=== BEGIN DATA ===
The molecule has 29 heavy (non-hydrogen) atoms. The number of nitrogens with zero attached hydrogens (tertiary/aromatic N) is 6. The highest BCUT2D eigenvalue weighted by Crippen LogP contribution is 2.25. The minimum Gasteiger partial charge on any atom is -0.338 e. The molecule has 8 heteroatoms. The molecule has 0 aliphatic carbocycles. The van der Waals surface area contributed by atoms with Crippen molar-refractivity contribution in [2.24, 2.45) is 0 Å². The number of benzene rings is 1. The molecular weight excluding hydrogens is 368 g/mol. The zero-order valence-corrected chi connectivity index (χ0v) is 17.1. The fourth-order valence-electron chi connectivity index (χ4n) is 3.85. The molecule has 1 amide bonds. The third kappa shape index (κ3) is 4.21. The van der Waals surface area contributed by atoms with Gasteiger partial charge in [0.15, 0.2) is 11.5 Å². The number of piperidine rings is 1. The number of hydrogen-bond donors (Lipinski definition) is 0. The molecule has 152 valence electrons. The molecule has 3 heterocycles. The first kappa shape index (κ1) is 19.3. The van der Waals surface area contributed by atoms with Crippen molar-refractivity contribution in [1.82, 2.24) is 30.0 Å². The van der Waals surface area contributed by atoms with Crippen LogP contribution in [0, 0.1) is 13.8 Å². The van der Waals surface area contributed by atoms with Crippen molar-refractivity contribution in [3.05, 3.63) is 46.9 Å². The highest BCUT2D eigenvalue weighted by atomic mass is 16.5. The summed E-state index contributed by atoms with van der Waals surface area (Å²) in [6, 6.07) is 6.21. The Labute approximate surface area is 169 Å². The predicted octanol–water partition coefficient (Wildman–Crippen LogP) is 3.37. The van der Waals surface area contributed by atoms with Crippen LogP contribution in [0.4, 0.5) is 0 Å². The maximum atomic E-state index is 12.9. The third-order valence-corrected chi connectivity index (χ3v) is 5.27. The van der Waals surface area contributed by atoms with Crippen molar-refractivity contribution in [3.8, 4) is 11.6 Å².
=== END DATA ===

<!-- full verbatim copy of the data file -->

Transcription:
The molecule has 29 heavy (non-hydrogen) atoms. The number of nitrogens with zero attached hydrogens (tertiary/aromatic N) is 6. The highest BCUT2D eigenvalue weighted by Crippen LogP contribution is 2.25. The minimum Gasteiger partial charge on any atom is -0.338 e. The molecule has 8 heteroatoms. The molecule has 0 aliphatic carbocycles. The van der Waals surface area contributed by atoms with Crippen molar-refractivity contribution in [2.24, 2.45) is 0 Å². The number of benzene rings is 1. The molecular weight excluding hydrogens is 368 g/mol. The zero-order valence-corrected chi connectivity index (χ0v) is 17.1. The fourth-order valence-electron chi connectivity index (χ4n) is 3.85. The molecule has 1 amide bonds. The third kappa shape index (κ3) is 4.21. The van der Waals surface area contributed by atoms with Gasteiger partial charge in [0.15, 0.2) is 11.5 Å². The number of piperidine rings is 1. The number of hydrogen-bond donors (Lipinski definition) is 0. The molecule has 152 valence electrons. The molecule has 3 heterocycles. The first kappa shape index (κ1) is 19.3. The van der Waals surface area contributed by atoms with Crippen molar-refractivity contribution in [1.82, 2.24) is 30.0 Å². The van der Waals surface area contributed by atoms with Crippen LogP contribution in [0, 0.1) is 13.8 Å². The van der Waals surface area contributed by atoms with Crippen molar-refractivity contribution in [3.05, 3.63) is 46.9 Å². The highest BCUT2D eigenvalue weighted by atomic mass is 16.5. The summed E-state index contributed by atoms with van der Waals surface area (Å²) in [6, 6.07) is 6.21. The Labute approximate surface area is 169 Å². The predicted octanol–water partition coefficient (Wildman–Crippen LogP) is 3.37. The van der Waals surface area contributed by atoms with Crippen LogP contribution in [0.4, 0.5) is 0 Å². The maximum atomic E-state index is 12.9. The third-order valence-corrected chi connectivity index (χ3v) is 5.27. The van der Waals surface area contributed by atoms with Crippen molar-refractivity contribution in [3.8, 4) is 11.6 Å².